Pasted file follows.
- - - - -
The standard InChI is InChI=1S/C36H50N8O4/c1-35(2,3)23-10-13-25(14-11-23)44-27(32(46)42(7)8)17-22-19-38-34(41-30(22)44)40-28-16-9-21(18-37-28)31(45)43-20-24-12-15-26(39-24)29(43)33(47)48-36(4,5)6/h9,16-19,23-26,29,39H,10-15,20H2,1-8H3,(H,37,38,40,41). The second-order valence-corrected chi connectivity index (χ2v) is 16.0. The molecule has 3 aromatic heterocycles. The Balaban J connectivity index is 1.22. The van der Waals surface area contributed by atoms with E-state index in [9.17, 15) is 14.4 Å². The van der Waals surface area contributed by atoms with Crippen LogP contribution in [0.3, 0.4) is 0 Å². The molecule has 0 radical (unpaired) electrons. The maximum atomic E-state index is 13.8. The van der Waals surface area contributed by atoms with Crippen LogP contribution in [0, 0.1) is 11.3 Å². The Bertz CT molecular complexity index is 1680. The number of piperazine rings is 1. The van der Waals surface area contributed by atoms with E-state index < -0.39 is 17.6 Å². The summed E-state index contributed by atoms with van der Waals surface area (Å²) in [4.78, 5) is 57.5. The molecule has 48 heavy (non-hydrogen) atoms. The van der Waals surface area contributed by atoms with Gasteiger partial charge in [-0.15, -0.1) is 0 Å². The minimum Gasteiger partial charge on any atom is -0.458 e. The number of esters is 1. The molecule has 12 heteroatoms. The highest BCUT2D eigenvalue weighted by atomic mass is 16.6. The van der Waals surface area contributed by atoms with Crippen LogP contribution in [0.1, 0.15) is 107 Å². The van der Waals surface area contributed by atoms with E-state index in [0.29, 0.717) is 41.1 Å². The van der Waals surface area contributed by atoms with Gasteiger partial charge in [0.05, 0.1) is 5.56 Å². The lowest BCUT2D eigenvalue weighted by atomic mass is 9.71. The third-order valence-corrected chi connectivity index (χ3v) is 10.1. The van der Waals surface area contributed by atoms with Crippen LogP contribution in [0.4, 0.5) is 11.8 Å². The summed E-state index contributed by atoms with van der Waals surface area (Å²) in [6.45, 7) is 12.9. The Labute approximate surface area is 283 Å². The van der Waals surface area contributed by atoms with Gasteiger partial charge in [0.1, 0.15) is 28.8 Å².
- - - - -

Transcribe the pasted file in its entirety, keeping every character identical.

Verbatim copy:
The standard InChI is InChI=1S/C36H50N8O4/c1-35(2,3)23-10-13-25(14-11-23)44-27(32(46)42(7)8)17-22-19-38-34(41-30(22)44)40-28-16-9-21(18-37-28)31(45)43-20-24-12-15-26(39-24)29(43)33(47)48-36(4,5)6/h9,16-19,23-26,29,39H,10-15,20H2,1-8H3,(H,37,38,40,41). The second-order valence-corrected chi connectivity index (χ2v) is 16.0. The molecule has 3 aromatic heterocycles. The Balaban J connectivity index is 1.22. The van der Waals surface area contributed by atoms with E-state index in [9.17, 15) is 14.4 Å². The van der Waals surface area contributed by atoms with Crippen LogP contribution in [0.3, 0.4) is 0 Å². The molecule has 0 radical (unpaired) electrons. The maximum atomic E-state index is 13.8. The van der Waals surface area contributed by atoms with Crippen LogP contribution in [0, 0.1) is 11.3 Å². The Bertz CT molecular complexity index is 1680. The number of piperazine rings is 1. The van der Waals surface area contributed by atoms with E-state index < -0.39 is 17.6 Å². The summed E-state index contributed by atoms with van der Waals surface area (Å²) in [4.78, 5) is 57.5. The molecule has 48 heavy (non-hydrogen) atoms. The van der Waals surface area contributed by atoms with Gasteiger partial charge in [-0.15, -0.1) is 0 Å². The minimum Gasteiger partial charge on any atom is -0.458 e. The number of esters is 1. The molecule has 12 heteroatoms. The highest BCUT2D eigenvalue weighted by atomic mass is 16.6. The van der Waals surface area contributed by atoms with Crippen LogP contribution in [0.1, 0.15) is 107 Å². The van der Waals surface area contributed by atoms with E-state index in [0.29, 0.717) is 41.1 Å². The van der Waals surface area contributed by atoms with Gasteiger partial charge in [0.05, 0.1) is 5.56 Å². The lowest BCUT2D eigenvalue weighted by atomic mass is 9.71. The third-order valence-corrected chi connectivity index (χ3v) is 10.1. The van der Waals surface area contributed by atoms with Crippen LogP contribution in [0.4, 0.5) is 11.8 Å². The summed E-state index contributed by atoms with van der Waals surface area (Å²) in [6.45, 7) is 12.9. The Labute approximate surface area is 283 Å². The van der Waals surface area contributed by atoms with Gasteiger partial charge in [0.1, 0.15) is 28.8 Å².